… taking action in the earliest stages of a child’s development, and helping parents in order to give their infants a better start in life.

Whether it be in terms of health, where we are training an additional 4,200 health visitors and doubling the number of Family Nurse Partnerships to 13,000 by 2015…

… education, where we are extending free early education to the most disadvantaged two-year-olds…

… or families, where we are investing £30 million in support to build strong, resilient relationships …

…through all this, the government are steering the focus and the spending towards areas which we know can make a real difference to improving children’s life chances.

Cross-party consensus

What’s more, even across party lines, there is a growing consensus around the vital importance of children’s formative years.

This was one of our priorities on coming into government, and led to the commissioning of a series of reports, including Frank Field’s report on poverty and life chances, and two reports from Graham Allen that focused on early intervention…

… aimed at developing cross-party agreement on what needed to be done in this space.

But there us someone else in the House of Commons who has done a huge amount over the years to advance this cause, and that is Andrea Leadsom.

Andrea was chairman of OXPIP – the Oxford Parent Infant Project – and a founding trustee of NORPIP in Northampton…

… and is now championing the roll-out of a national network of PIPs, offering therapeutic support across the country to help mothers and babies develop a strong and loving attachment.

She has also played a vital role in establishing the first All Party Parliamentary Group on Early Intervention, which had its inaugural meeting just last week.

With a cross-party manifesto to follow, focussing on the importance of conception to two…

… all this will help to establish a resolute commitment to children’s early years, now and under governments to come.

Government spending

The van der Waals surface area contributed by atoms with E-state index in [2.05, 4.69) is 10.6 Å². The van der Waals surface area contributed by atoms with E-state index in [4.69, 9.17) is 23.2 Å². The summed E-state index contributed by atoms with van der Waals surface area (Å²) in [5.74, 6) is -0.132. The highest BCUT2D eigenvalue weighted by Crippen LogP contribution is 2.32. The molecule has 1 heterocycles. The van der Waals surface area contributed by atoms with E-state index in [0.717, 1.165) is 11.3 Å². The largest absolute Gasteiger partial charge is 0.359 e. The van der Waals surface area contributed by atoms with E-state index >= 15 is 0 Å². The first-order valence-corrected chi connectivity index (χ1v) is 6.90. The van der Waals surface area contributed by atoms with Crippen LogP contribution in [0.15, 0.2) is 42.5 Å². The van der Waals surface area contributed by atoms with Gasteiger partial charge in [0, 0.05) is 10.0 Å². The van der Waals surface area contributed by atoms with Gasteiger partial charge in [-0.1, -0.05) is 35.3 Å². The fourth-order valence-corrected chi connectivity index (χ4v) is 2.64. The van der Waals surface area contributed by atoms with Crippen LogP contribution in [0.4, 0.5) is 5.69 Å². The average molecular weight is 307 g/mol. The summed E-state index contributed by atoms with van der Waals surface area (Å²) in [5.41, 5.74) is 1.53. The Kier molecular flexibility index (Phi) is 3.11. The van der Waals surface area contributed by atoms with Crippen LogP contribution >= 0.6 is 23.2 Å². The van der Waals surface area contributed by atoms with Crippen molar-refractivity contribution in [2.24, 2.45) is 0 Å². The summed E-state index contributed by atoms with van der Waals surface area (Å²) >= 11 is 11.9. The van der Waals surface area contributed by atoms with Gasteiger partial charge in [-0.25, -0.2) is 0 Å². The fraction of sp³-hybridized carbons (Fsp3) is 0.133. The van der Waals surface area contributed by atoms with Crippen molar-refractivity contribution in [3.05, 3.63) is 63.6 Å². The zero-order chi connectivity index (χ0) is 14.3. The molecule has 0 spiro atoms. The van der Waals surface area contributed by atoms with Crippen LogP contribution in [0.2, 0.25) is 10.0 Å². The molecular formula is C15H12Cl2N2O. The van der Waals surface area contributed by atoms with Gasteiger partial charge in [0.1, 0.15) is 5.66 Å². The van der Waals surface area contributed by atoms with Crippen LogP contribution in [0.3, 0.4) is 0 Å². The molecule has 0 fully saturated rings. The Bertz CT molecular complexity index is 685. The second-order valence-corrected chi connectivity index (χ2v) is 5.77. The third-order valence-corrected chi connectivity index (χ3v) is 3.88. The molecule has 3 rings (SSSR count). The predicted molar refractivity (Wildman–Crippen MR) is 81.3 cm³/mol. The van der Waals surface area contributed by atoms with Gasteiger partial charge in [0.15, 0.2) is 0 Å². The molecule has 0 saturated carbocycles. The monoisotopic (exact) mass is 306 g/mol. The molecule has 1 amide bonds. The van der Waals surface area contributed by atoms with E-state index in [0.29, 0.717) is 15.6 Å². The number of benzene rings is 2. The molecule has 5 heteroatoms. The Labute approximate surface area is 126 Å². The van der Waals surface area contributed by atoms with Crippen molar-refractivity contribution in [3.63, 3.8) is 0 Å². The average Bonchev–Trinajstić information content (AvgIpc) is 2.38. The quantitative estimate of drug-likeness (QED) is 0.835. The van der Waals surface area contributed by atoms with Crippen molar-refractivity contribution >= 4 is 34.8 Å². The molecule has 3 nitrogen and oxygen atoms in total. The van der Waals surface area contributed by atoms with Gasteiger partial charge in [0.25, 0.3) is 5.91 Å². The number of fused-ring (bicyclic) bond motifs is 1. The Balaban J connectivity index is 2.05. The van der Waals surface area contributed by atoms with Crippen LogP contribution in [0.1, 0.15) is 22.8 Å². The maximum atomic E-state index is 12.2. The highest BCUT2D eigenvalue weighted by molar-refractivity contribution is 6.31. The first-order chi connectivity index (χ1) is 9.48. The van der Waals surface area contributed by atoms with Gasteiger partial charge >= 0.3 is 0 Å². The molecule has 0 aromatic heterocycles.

This is a historic shift in how we deliver services for the most vulnerable…

… replacing reactive policies, and a short-term focus on politicians’ pet projects, with a meaningful, sustained approach that will pay dividends further down the line.

Yet alongside this shift from a maintenance approach to a transformational one… we must also achieve a shift in how government funds its interventions.

We have to reject the old tendency to lavish money on programmes in the hope that more money alone will solve the problem…

… and instead, we must open up a whole new dimension – one focussed solely on the return that money is achieving.

Every pound for life change.

Social investment

I believe that here too, we are starting to make real progress.

In particular, we are opening up new funding streams based on payment by results…

… where we pay for what works, reducing the risk on the taxpayer…

… and the money follows the outcome, meaning providers are only rewarded for the positive life change we want to see.

You may have heard of the Peterborough social investment bond, the first of its kind – where investors are funding charities to run rehabilitation programmes with prisoners.

If reoffending falls by 7.5%, the investors receive a financial return, paid for out of the reduced costs of social breakdown… whilst making a real difference to society at the same time.

Such is the success of Peterborough that we have now seen 13 social impact bonds spring up across the country, from Perth to the Midlands, Merseyside to London… making the UK a global leader in social investment.

In all cases, it is about saying to investors: ‘You can use your money to have a positive impact on society, and you can make a return.’

Huge potential

Our aim is to strengthen the UK’s position further still, by making it as easy as possible for the social investment market to develop.